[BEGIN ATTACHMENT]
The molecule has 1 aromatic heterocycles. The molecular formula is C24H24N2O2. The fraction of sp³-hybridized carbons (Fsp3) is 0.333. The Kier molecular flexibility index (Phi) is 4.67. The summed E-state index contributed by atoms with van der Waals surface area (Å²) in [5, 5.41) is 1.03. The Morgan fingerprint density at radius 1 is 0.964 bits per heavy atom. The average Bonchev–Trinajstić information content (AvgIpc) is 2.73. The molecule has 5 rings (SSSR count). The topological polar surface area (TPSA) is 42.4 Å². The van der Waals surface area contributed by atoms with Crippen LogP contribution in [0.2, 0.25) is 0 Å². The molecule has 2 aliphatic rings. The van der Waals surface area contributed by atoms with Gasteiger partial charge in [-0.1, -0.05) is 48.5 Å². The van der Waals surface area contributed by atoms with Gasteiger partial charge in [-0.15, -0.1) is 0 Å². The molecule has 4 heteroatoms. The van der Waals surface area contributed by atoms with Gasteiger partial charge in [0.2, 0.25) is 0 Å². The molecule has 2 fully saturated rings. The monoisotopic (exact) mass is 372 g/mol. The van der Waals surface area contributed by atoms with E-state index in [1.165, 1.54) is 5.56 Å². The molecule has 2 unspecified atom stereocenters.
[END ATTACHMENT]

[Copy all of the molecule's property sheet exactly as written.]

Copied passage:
The molecule has 1 aromatic heterocycles. The molecular formula is C24H24N2O2. The fraction of sp³-hybridized carbons (Fsp3) is 0.333. The Kier molecular flexibility index (Phi) is 4.67. The summed E-state index contributed by atoms with van der Waals surface area (Å²) in [5, 5.41) is 1.03. The Morgan fingerprint density at radius 1 is 0.964 bits per heavy atom. The average Bonchev–Trinajstić information content (AvgIpc) is 2.73. The molecule has 5 rings (SSSR count). The topological polar surface area (TPSA) is 42.4 Å². The van der Waals surface area contributed by atoms with Crippen LogP contribution in [0.2, 0.25) is 0 Å². The molecule has 2 aliphatic rings. The van der Waals surface area contributed by atoms with Gasteiger partial charge in [-0.1, -0.05) is 48.5 Å². The van der Waals surface area contributed by atoms with Gasteiger partial charge in [-0.15, -0.1) is 0 Å². The molecule has 4 heteroatoms. The van der Waals surface area contributed by atoms with Gasteiger partial charge in [0.2, 0.25) is 0 Å². The molecule has 2 fully saturated rings. The monoisotopic (exact) mass is 372 g/mol. The van der Waals surface area contributed by atoms with E-state index in [1.165, 1.54) is 5.56 Å². The molecule has 2 unspecified atom stereocenters.